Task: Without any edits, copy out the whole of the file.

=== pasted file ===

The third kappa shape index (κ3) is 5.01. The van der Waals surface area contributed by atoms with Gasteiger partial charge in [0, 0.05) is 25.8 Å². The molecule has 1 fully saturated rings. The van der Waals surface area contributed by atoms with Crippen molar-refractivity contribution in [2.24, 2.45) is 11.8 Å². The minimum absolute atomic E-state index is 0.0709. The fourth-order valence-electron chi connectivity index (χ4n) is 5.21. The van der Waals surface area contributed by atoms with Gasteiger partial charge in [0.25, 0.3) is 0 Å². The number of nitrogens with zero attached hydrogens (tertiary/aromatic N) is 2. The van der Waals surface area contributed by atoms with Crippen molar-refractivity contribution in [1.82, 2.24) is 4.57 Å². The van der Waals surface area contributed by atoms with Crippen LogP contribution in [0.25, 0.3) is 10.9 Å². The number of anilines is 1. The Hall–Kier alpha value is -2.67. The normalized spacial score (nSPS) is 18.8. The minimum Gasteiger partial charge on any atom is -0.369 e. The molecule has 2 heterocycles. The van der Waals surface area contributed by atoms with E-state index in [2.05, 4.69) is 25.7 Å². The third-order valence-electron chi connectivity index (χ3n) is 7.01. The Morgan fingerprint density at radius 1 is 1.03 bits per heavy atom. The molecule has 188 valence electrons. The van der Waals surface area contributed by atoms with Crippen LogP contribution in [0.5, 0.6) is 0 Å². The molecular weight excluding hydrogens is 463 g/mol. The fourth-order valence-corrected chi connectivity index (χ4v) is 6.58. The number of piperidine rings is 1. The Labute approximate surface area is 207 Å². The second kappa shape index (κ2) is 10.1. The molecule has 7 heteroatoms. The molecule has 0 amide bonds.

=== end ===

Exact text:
The third kappa shape index (κ3) is 5.01. The van der Waals surface area contributed by atoms with Gasteiger partial charge in [0, 0.05) is 25.8 Å². The molecule has 1 fully saturated rings. The van der Waals surface area contributed by atoms with Crippen molar-refractivity contribution in [2.24, 2.45) is 11.8 Å². The minimum absolute atomic E-state index is 0.0709. The fourth-order valence-electron chi connectivity index (χ4n) is 5.21. The van der Waals surface area contributed by atoms with Gasteiger partial charge in [0.25, 0.3) is 0 Å². The number of nitrogens with zero attached hydrogens (tertiary/aromatic N) is 2. The van der Waals surface area contributed by atoms with Crippen molar-refractivity contribution in [1.82, 2.24) is 4.57 Å². The van der Waals surface area contributed by atoms with Crippen LogP contribution in [0.25, 0.3) is 10.9 Å². The number of anilines is 1. The Hall–Kier alpha value is -2.67. The normalized spacial score (nSPS) is 18.8. The minimum Gasteiger partial charge on any atom is -0.369 e. The molecule has 2 heterocycles. The van der Waals surface area contributed by atoms with E-state index in [2.05, 4.69) is 25.7 Å². The third-order valence-electron chi connectivity index (χ3n) is 7.01. The Morgan fingerprint density at radius 1 is 1.03 bits per heavy atom. The molecule has 188 valence electrons. The van der Waals surface area contributed by atoms with Crippen LogP contribution in [0.5, 0.6) is 0 Å². The molecular weight excluding hydrogens is 463 g/mol. The fourth-order valence-corrected chi connectivity index (χ4v) is 6.58. The number of piperidine rings is 1. The Labute approximate surface area is 207 Å². The second kappa shape index (κ2) is 10.1. The molecule has 7 heteroatoms. The molecule has 0 amide bonds.